How new runway was designed to take extra load
AN INCREASE in freight volumes since coronavirus has left Sunshine Coast Airport executives confident they can fill the bellies of aircraft using the new runway.
Reports have been received of freight volumes increasing "significantly" in Cairns during the pandemic, and across other major airports - largely due to demand for fresh Australian produce and medical equipment and prescriptions coming back into the country.
The online shopping boom had also driven freight demand.
Work is fast approaching completion on the new runway, with four bays once again to be opened by the end of the month.
Sunshine Coast Airport expansion project director Ross Ullman said the concrete apron for larger aircraft was set to be finished by late-November or early-December, while the new runway was set to be commissioned on June 14.
Mr Ullman said the new asphalt strip could cater to Boeing 737 and Airbus A320 aircraft weighing up to 50 tonnes fully loaded.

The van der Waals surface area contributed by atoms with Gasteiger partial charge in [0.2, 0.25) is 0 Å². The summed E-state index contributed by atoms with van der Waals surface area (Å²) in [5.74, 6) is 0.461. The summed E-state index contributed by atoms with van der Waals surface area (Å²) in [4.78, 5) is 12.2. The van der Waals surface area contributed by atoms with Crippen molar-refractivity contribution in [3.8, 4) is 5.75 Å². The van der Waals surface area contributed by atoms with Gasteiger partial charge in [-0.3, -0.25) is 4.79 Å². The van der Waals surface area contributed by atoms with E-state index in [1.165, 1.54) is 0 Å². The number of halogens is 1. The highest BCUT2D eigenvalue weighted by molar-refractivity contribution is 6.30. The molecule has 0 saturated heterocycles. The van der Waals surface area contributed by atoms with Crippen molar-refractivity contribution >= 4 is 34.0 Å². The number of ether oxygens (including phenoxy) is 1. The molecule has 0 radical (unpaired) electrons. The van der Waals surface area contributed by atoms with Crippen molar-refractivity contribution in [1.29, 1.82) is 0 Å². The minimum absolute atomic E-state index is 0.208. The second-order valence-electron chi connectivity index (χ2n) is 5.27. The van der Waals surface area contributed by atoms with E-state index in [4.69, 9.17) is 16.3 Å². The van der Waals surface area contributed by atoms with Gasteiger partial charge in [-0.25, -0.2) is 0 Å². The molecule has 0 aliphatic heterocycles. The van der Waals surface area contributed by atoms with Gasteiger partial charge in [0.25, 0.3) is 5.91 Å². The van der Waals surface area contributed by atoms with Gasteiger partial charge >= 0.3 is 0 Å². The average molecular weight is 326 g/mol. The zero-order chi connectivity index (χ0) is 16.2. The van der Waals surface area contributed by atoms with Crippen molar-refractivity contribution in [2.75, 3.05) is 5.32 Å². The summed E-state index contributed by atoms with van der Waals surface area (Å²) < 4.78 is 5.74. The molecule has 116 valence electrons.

He said the new concrete apron would cater to larger, Boeing 787 Dreamliner and Airbus A350 planes, which weighed up to 220 tonnes fully-loaded.
Mr Ullman said the new apron would be made up by pouring concrete a depth of about a metre, to provide the strength required.
Once final links were created to the existing runway, he said the full length would reach about 2800m, which would enable Code E aircraft to fly with almost 100 per cent loads.
He said the average lifespan of the tarmac was eight to 15 years, although a new grooving system implemented was hoped to extend the life of the runway, with self-cleaning grooves.
A total of 70,000 tonnes of asphalt, 50km of cabling and 400 lights were being used on the new strip, which would deliver about 50 per cent extra width compared to the previous runway.
The new runway had settled for about nine months before the tarmac was laid, and Mr Ullman said it had settled about half a metre in the northwestern end.
He said the new alignment would allow light aircraft to operate more safely, as crosswinds would be reduced.
Light aircraft would able to take off from either direction, with a midpoint established so they could filter in between larger aircraft.
Emergency flights would continue to be given priority.
The freight precinct was set to be included in the gateway precinct, although it had initially been planned for the northeastern side of the runway.
Community feedback on concerns about heavy vehicle movements on David Low Way to service the precinct had prompted the shift, although the precinct could still end up in its original position, if an internal road network could be created to service the freight hub.